Our History
The first decade (1919–1929) Prewar years (1930–1941)
The Years of Hardship (1941–1959) 1960–1990
The first years of independence of Ukraine (1991–2001)


Zhytomyr State Pedagogical Institute began its 60’s under the environment of first tries to democratize social life of the country. Its highest governing body was the Board of the Institute, but since 1972 it became the Academic Board including Rector, Vice-rector, deans, party and Komsomol secretaries, directors of professors’ and students’ trade union committees, heads of departments, senior professors, and students.

From January, 1958, I. F. Osliak, Candidate of Philological Sciences, associate professor, worked as Rector of the Institute; from December, 1973, P. S. Hornostai, Candidate of Pedagogical Sciences, associate professor, was Rector of the Institute; from October, 1986, it was lead by I. M. Kucheruk, Professor.

Secondary school changes to new curriculum in 60’s, introduction of oblige public secondary-level education increased pedagogic purpose by far. The main burden of this reorganization fell on Pro-rectors in educational work M. P. Zhurbas, L. M. Kurkchi, and M. M. Osadchyi who carried out these duties since 1977.

At the beginning of the 60’s, the Institute qualified pedagogical personnel over two faculties with degrees in eleven specialties for full-time education, and in three for correspondence departments.

The Faculty of Philology offered opportunities in obtaining a degree in: Ukrainian Language and Literature, Russian Language and Literature, Russian Language and Literature and English Language, Russian Language and Literature and German Language; Russian Language and Literature and Pedagogy for students from Uzbekistan (during 1959–1973); Russian Language and Literature in an ethic school for students from Kazakhstan (in 1971–1993).

The Faculty of Physics and Mathematics trained specialists in: Physics and Mathematics, Mathematics and Physics, Physics and English Language, Physics and basic disciplines, Mathematics and Technical Drawing.

Correspondence department qualified teachers of Ukrainian Language and Literature, Russian Language and Literature, Mathematics. Over 1944–1971, the department was regarded as a faculty under the department of full-time education. Considering that in the 60’s, 42 per cent of teachers of Zhytomyr region, and then 36 per cent of them in the 70’s, haven’t got higher education, large majority of enrollment of the Institute was extramural students. Complementary to above-mentioned specialties they had opportunities to obtain a degree in English Language and French Language (1963–1972), in Biology (since 1974), and Pedagogy and Primary Education Methods (since 1978).

In 1962–1968, the General Scientific Faculty including Department of Humanities and Mathematics worked for extramural students. Students studied to get a degree in History, Library Science, Legal Science, Ukrainian Language and Literature, Russian Language and Literature, English Language, French Language, Mathematics, Physics. Then, students went onto further study obtaining specialties for choice in higher educational institutions of Ukraine under correspondence departments.

In 1963, the Faculty of Foreign Languages as a separate faculty was originated under the aegis of the Faculty of Philology. The faculty qualified specialists in English and German Languages, and till 1972 — in French Language. Students from Uzbekistan could obtain degree in English Language as well.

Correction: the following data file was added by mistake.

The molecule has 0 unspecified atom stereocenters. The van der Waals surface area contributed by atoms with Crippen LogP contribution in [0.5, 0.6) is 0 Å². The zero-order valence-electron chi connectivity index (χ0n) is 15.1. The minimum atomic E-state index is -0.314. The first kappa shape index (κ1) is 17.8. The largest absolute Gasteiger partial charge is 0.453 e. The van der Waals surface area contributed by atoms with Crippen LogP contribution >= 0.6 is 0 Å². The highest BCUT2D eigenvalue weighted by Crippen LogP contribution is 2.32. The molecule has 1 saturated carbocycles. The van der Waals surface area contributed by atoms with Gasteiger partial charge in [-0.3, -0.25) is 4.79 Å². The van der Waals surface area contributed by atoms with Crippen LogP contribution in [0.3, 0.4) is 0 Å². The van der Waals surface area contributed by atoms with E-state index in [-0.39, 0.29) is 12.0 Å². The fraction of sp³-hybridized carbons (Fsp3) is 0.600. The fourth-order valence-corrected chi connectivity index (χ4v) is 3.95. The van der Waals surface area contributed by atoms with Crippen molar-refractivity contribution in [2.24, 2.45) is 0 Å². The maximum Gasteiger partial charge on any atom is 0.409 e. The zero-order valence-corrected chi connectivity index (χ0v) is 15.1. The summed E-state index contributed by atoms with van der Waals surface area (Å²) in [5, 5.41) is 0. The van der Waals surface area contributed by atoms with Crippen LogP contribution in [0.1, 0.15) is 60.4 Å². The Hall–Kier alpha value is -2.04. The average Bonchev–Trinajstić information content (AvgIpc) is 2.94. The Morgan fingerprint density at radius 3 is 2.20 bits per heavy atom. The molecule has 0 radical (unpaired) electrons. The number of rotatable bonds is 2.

The 70’s turned out to become the years of notable increase and diversification of the Institute. After Berdychiv Pedagogical Institute was discontinued the Faculty of Natural Sciences was transferred to Zhytomyr (1972). The Faculty qualifies teachers of Biology and Chemistry. In 1976, the fifth faculty was originated. This was the Faculty of Primary Education with full-time education and correspondence study. As early as in a year, the Faculty proposed an additional specialty — Music.

The number of departments, students, teaching staff, and fellows doubled. Therefore it was necessary to redeploy tutorials into two shifts.

In 1979, the Institute won second best among pedagogical institutes for best students’ labor, life and leisure time organization. Hostel № 3 won first prize. M. O. Lukin was superintendent of the Hostel at the time. The Institute was honored for its achievements with diplomas of Republican Trade Union Committees and Ministry of Education of Ukraine.

Constant enrollment growth, origination of new faculties and specialties required great regard concerning upgrading of facilities.

In 1962, the central campus building was completely reconstructed. In 1979, a shooting gallery and metalworking and processing workshops were built. In 1987, new campus of the Faculty of Foreign Languages was put in commission. During 1972–1981 over an area of 15 hectares, training-laboratory rooms and training-small holdings for agrobiological station were built. In 1988, the overhaul of campus building of the Faculty of Natural Science was over. In 1990, new eight-storey training-laboratory building was erected including its three completions built in 1992. Over 30 years, the area of the Institute expanded fourfold.

Students got education in 217 auditoriums, whereof 14 were large attendances. There were constructed 25 special laboratories and 59 studies, whereof most part of them were equipped with training facilities.

Students may use five hostels (opened in 1935, 1956, 1972, 1981, 1986); first aid post including consulting and manipulation rooms, dental office, and five isolation wards. There in the hostels 2 thousand students and 82 families lived.